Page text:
Matthew 2:1-6 The birth narratives make much of the fact that Jesus would be “king of the Jews”, “a ruler who will shepherd my people Israel”. The trajectory of the infancy stories is firmly in the direction of the redemption of sinful Israel and the establishment of Jesus as king. This theme runs all the way through the crucifixion. It makes no sense to present Jesus as the Davidic king who would rule over his people for ever if Israel as a people was to be terminated.
Matthew 3:16-17 Jesus is identified at his baptism as the anointed servant, the true Jacob, obedient Israel, which would bring justice to the nations (Is. 42:1-9).
Matthew 3:10 John the Baptist speaks of “trees” plural, allowing for a differentiation within Israel. “Every tree therefore that does not bear good fruit is cut down and thrown into the fire.” Trees that do bear good fruit (all the righteous and the repentant sinners in the Gospels) will not be cut down.
Matthew 3:12 The metaphor of the threshing floor entails the separation of the righteous from the unrighteous. Only the unrighteous are destroyed. Part of Israel will survive as Israel. Nothing in the imagery suggests that the wheat becomes something completely different.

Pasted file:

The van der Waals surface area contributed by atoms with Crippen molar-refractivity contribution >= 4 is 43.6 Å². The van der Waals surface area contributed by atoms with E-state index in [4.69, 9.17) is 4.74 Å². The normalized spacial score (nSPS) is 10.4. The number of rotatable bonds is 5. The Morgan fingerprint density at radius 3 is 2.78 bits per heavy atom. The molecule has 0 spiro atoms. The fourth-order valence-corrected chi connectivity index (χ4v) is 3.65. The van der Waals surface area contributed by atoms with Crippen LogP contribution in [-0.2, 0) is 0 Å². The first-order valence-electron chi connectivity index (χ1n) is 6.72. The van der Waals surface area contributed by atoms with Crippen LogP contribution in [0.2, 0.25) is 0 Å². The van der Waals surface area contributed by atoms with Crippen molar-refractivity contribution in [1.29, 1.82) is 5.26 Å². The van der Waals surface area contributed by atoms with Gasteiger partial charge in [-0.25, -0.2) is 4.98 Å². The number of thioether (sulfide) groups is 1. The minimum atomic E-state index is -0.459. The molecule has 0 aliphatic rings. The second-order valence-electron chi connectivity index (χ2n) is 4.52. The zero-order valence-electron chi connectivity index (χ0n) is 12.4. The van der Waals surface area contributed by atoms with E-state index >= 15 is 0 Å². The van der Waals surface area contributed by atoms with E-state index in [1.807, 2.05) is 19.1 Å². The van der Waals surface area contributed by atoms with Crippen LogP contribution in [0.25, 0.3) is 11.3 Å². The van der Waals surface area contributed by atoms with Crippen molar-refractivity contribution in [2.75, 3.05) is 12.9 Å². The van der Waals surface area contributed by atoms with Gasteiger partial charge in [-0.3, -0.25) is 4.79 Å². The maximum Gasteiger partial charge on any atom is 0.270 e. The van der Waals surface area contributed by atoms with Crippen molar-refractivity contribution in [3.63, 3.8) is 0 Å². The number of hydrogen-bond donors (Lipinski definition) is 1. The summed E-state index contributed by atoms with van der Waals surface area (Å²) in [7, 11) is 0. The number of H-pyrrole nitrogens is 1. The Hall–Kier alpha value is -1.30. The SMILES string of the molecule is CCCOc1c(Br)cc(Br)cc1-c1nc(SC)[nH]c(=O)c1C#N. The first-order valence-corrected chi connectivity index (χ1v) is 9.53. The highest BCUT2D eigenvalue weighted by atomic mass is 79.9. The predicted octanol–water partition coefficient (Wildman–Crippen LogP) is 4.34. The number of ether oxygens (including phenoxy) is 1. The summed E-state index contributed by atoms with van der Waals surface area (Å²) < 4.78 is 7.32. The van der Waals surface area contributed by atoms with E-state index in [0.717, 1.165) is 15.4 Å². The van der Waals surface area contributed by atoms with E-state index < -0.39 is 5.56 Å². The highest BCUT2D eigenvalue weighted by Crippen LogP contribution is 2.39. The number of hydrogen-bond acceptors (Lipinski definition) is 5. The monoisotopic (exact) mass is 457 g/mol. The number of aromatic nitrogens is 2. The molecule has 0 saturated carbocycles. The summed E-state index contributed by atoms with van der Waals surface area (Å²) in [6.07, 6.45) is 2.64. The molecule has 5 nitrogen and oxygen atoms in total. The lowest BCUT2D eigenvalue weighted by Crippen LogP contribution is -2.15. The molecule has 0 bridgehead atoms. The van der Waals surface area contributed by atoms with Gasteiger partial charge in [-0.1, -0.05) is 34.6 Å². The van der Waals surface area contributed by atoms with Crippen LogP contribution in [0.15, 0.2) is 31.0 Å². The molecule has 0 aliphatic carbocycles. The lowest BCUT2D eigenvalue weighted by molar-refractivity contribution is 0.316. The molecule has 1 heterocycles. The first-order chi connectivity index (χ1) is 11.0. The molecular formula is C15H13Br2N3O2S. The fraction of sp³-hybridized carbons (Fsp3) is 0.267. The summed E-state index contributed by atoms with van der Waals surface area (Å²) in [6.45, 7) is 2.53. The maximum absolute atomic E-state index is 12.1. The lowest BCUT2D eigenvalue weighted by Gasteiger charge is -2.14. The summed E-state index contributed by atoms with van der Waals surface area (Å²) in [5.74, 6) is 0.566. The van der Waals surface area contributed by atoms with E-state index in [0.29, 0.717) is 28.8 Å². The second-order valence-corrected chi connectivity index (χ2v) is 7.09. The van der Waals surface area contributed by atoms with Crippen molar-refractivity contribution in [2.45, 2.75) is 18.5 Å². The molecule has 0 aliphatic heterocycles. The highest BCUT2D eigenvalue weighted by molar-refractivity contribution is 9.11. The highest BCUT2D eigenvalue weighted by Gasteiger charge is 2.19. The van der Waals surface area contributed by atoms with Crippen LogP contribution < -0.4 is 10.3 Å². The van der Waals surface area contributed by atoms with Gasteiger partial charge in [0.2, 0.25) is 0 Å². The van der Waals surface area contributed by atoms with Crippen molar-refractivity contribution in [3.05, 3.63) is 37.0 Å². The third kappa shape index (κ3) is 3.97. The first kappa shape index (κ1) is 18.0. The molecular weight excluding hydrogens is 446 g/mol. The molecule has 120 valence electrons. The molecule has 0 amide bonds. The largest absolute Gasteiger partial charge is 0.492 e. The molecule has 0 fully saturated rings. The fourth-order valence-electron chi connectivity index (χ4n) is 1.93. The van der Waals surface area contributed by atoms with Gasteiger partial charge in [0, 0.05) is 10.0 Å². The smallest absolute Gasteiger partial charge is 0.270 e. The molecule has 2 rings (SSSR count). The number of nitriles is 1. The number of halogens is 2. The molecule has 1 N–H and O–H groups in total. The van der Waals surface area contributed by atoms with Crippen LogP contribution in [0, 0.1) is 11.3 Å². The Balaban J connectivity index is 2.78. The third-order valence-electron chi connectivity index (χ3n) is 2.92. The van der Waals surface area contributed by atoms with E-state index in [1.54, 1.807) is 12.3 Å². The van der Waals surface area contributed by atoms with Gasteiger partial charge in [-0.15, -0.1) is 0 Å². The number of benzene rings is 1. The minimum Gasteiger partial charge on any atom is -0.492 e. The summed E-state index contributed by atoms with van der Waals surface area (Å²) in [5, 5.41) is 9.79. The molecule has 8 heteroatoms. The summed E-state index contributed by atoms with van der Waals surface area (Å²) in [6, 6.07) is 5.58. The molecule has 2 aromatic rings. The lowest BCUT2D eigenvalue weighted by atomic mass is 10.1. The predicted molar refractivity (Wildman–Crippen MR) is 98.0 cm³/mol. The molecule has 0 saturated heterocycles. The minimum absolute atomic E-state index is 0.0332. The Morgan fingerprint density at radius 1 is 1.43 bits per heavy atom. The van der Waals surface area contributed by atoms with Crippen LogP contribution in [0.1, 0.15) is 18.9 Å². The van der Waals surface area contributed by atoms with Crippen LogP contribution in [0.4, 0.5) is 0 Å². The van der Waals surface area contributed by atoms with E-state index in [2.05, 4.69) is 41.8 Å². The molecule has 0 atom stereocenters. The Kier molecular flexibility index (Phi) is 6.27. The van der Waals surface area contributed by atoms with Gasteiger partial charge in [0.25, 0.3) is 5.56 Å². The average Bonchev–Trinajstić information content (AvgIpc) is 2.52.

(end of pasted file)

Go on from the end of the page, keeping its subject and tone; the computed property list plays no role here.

Matthew 4:1-11 The testing in the wilderness identifies Jesus as obedient Israel.
Matthew 4:12-16 Jesus’ ministry begins with the quotation of Isaiah 9:1-2, which is a prophecy not of judgment and termination but of restoration.
Matthew 5:17 “I have not come to abolish the Law and the Prophets” means that Jesus has not come to abolish the Law and the prophets. He must fulfil the Law and the Prophets without abolishing them or negating their relevance for Israel as Law and Prophets.
Matthew 7:13-14, 24-27 Jesus says that most Jews are going through a wide gate leading to destruction but some will find a narrow path leading to life. The two ways image is used in the Old Testament to describe the choice between life and death put before Israel (cf. Deut. 30:15; Jer. 21:8). The parable of the two houses serves a similar purpose.